Shadow IT is a misnomer, and we need to stop pretending that so-called rogue software applications are going to bring down the enterprise. That kind of fear mongering is misleading and doesn’t help advance the cause of securing data in the cloud. In fact, it is more of a threat to the security of the cloud than the software it demonizes.
The term Shadow IT was coined out of a vestigial, unenlightened human impulse to fear that which we do not understand. It’s new; it’s unfamiliar; it’s different… it must be bad. In order to begin thinking about the topic objectively, however, we need to come up with a new name.
I suggest: Emergent IT.
Take a deep breath. Now exhale, and let’s have a rational discussion about the vital role of Emergent IT and why the enterprise should embrace rather than fear it.
The journey of a high-tech product or service along the path from emergent to mainstream is well documented, perhaps most famously in Jeffrey Moore’s seminal Crossing the Chasm. Moore’s book, first published in 1991, was merely an adaptation of the theory of Diffusion of Innovators brought into the digital age, describing how technical innovations overcome the forces of conservative restraint to become essential tools for productivity.
That concept was never more apt than in the cloud era where cost of and barriers to adoption are now so low, and the pace of change so rapid, that new products and services designed to boost productivity are launched seemingly every day. Combine the depth and variety of applications with the highly mobile, always-on archetype of today’s employees and you have created an environment where different workers with different needs and preferences will seek tools that can help them overcome the challenges of their particular working style.
Constrain those workers within the boundaries of a rigid set of choices over fear of “Shadow IT” and three things will happen: they’ll be less productive than they might otherwise be, they’ll ignore IT boundaries and use new tools or workarounds anyway, or they’ll grow frustrated and leave for an organization that is more suited to their style and accommodating of their professional ambitions.
Allow those workers to innovate and adopt Emergent IT, however, and your most ambitious employees will use these resources and be happier, more productive and more efficient. And those early adopters may well find tools that your organization will one day mainstream.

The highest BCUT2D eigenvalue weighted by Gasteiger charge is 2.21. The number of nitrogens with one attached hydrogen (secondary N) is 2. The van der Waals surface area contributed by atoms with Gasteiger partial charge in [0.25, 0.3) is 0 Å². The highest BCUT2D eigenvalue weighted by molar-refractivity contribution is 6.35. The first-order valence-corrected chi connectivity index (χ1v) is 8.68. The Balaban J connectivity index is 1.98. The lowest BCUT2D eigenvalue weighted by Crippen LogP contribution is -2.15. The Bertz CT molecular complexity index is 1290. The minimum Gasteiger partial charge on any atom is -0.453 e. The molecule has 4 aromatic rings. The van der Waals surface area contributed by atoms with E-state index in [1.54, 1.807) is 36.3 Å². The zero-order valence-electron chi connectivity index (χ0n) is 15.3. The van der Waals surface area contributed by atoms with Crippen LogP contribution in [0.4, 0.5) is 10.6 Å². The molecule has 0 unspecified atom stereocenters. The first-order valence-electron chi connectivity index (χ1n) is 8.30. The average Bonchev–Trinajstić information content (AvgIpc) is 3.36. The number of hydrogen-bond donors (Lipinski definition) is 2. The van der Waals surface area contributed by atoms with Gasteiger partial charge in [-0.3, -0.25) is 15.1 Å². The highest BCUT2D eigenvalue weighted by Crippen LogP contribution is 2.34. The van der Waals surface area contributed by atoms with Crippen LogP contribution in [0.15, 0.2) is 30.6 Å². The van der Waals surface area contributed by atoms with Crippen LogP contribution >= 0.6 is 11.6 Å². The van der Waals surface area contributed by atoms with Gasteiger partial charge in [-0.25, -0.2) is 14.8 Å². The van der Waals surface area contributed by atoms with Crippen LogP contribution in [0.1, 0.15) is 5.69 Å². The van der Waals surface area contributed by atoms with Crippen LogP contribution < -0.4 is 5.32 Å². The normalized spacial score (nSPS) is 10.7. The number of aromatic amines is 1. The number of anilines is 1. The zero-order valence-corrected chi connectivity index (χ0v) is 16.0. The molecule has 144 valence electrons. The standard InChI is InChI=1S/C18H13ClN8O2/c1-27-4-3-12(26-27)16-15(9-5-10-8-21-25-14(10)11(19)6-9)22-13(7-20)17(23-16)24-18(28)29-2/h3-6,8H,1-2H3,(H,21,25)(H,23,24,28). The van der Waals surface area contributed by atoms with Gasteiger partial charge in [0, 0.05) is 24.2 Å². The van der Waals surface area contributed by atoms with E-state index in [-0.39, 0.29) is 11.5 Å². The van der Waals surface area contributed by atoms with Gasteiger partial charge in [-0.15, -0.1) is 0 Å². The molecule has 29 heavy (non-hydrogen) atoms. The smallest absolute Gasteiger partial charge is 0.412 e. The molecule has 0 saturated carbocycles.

Of course, the naysayers will wring their hands and worry about data security, evoking fear of the different and unfamiliar, but what’s really at issue is not the cloud applications being used, but the security programs in place that are not prepared for the cloud.
Consider that early adopters of Emergent IT will typically only constitute a small percentage of employees, and those users are probably the most skilled and comfortable with the use of the tools they choose. That means the amount of data those users may be using in the cloud will also be small.
Sanctioned IT by definition is used by a majority of employees, not all of whom may be adept with the tools they’re given, or who may operate on the assumption that because a certain application is sanctioned by the company, it must be secure. The assumption of security encourages risky behavior and, thus, puts more of a company’s digital assets at risk. Adallom’s own Cloud Usage Risk Report, published in November of 2014, demonstrated this fact when it found that:
- 5% of an average company’s private files are publicly accessible: The productivity gains of SaaS adoption come at the cost of reduced legacy control effectiveness and purview; it’s time to refresh enterprise governance controls.
- The average company shares files with 393 external domains: Accountability and liability for the distribution of enterprise data, especially privileged data continue to challenge IT in the cloud era.
- 29% of employees share an average 98 corporate files with their personal email accounts: Personal sharing of enterprise data manifests both governance and security risks.
- Think of the orphans: An average of 6% of files in cloud services are orphans. Of those, approximately 70% were created by users outside the company, and 30% by terminated employees or former contractors.
- 37% of our customers discovered they stored more cloud data in Salesforce than any other cloud storage service: Although Salesforce has a secure storage layer, its information governance controls are limited.
It’s time to emerge from out of the shadows and change the mindset of security in the cloud era from one of “lock and block” and move to innovate and accommodate. But that shift in thinking means understanding how security in the cloud era needs to work and adopting the right tools and techniques for meeting the challenges unique to cloud security.